What about the actual tennis? Well, as you would expect, you can play doubles or singles matches, in tournaments or as one-offs. It%26rsquo;s a pretty standard sim - use the two buttons for different swings, and the analogue stick to guide the ball. If your opponent lobs it, an icon appears briefly on the court; hitting the ball at that time will let you whack it back with a power shot - something Virtua Tennis fans will be familiar with.
What VT players won%26rsquo;t be so familiar with are the special shots. Score enough points and the star beneath your character starts to glow. When it%26rsquo;s at its flashiest, you can activate Superstars mode. Each player has a different move during this time. Sonic turns into his golden-coated Super Sonic alter-ego and his shots become so strong they send his opponents hurtling backwards. Ulala from Space Channel 5, meanwhile, has shots that move through the air in the shape of a 5, confusing her opponents. And not only that, but she summons a gang of Morolian aliens that, if touched, make the other player dance uncontrollably. We are a bit concerned that some seem hideously overpowered, mind.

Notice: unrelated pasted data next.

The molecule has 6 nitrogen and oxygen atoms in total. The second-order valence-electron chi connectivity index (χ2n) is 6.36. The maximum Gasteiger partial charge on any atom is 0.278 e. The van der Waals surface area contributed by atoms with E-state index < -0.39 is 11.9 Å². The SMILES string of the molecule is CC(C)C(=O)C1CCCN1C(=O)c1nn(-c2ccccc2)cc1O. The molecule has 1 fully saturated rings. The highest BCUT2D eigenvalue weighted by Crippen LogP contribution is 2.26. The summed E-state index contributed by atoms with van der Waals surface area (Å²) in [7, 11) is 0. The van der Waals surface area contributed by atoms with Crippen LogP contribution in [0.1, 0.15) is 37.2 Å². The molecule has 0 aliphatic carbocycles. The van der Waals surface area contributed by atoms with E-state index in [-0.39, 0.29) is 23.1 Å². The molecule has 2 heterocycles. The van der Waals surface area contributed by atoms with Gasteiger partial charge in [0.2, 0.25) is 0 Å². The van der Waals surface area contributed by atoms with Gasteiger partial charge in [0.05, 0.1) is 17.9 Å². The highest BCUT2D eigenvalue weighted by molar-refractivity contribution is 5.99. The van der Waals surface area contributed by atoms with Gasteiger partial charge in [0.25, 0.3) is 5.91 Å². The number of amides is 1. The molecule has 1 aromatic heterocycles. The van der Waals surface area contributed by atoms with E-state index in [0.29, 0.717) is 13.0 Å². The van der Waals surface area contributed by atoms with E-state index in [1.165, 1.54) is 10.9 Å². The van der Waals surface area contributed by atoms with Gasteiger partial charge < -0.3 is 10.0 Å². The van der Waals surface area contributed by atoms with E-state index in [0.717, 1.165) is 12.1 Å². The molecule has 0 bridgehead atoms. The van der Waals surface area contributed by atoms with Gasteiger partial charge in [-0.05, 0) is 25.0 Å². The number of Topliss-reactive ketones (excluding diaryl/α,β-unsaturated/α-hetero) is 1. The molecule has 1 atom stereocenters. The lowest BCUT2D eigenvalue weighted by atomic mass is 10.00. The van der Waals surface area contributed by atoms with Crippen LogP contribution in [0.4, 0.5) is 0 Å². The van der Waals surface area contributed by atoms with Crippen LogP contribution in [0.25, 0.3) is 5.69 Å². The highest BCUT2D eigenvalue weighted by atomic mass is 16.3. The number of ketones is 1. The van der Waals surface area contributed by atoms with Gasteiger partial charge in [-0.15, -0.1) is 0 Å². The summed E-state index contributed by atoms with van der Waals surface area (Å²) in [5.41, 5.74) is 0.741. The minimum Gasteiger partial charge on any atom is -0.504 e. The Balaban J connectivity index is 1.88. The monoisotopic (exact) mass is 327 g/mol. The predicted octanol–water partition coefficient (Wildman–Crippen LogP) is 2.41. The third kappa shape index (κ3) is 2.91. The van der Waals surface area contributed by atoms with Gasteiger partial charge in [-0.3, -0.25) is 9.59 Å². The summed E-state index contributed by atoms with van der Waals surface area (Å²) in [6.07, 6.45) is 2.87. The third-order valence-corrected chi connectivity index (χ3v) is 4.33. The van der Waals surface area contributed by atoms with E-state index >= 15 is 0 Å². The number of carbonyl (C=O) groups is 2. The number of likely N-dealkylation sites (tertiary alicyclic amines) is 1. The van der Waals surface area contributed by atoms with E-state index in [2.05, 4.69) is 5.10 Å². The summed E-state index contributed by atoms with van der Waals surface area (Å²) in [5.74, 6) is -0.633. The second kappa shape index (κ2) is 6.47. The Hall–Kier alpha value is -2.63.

A big thing it has that Virtua Tennis doesn%26rsquo;t is online play. Once you%26rsquo;ve learned to cream the computer, the real challenge comes facing off against much more clever human opponents. It gets incredibly crazy during a four-player match when everyone has their star power charged at the same time - you can just imagine all the different effects exploding on the court.
So why doesn%26rsquo;t it score higher than Virtua Tennis? If you%26rsquo;re not that interested in the Sega stuff (say, you%26rsquo;re a confirmed miserabilist), SST plays a far more basic game, with simplified physics and reduced depth. If it didn%26rsquo;t have the thrill of unlocking new characters, stages and music your attention might wander. Still, it%26rsquo;s a vibrant, colourful triumph that smothers tennis in Sega%26rsquo;s undeniable magic. We only wish the controls were a little more in-depth, with more shot types and more complex ball physics. The mini-games alone are almost worth the asking price.
Mar 18, 2008